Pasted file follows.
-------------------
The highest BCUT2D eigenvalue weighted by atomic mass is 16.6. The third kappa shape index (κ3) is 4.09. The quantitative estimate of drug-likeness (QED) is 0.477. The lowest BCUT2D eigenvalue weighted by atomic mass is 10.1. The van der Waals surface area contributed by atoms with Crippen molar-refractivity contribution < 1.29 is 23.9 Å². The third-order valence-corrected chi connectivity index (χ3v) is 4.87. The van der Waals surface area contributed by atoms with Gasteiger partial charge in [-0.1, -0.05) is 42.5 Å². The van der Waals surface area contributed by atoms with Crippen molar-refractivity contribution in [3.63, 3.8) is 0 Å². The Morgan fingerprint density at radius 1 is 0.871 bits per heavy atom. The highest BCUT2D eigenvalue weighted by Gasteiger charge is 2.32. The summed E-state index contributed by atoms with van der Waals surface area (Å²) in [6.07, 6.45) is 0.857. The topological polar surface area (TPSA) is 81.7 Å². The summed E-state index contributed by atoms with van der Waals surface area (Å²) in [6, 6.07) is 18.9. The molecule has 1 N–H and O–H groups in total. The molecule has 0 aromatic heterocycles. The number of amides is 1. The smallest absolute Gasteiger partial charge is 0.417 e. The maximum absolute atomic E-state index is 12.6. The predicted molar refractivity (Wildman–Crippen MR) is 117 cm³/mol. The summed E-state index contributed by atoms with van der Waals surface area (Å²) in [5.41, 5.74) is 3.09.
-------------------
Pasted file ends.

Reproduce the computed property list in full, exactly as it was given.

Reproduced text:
The highest BCUT2D eigenvalue weighted by atomic mass is 16.6. The third kappa shape index (κ3) is 4.09. The quantitative estimate of drug-likeness (QED) is 0.477. The lowest BCUT2D eigenvalue weighted by atomic mass is 10.1. The van der Waals surface area contributed by atoms with Crippen molar-refractivity contribution < 1.29 is 23.9 Å². The third-order valence-corrected chi connectivity index (χ3v) is 4.87. The van der Waals surface area contributed by atoms with Gasteiger partial charge in [-0.1, -0.05) is 42.5 Å². The van der Waals surface area contributed by atoms with Crippen molar-refractivity contribution in [3.63, 3.8) is 0 Å². The Morgan fingerprint density at radius 1 is 0.871 bits per heavy atom. The highest BCUT2D eigenvalue weighted by Gasteiger charge is 2.32. The summed E-state index contributed by atoms with van der Waals surface area (Å²) in [6.07, 6.45) is 0.857. The topological polar surface area (TPSA) is 81.7 Å². The summed E-state index contributed by atoms with van der Waals surface area (Å²) in [6, 6.07) is 18.9. The molecule has 1 N–H and O–H groups in total. The molecule has 0 aromatic heterocycles. The number of amides is 1. The smallest absolute Gasteiger partial charge is 0.417 e. The maximum absolute atomic E-state index is 12.6. The predicted molar refractivity (Wildman–Crippen MR) is 117 cm³/mol. The summed E-state index contributed by atoms with van der Waals surface area (Å²) in [5.41, 5.74) is 3.09.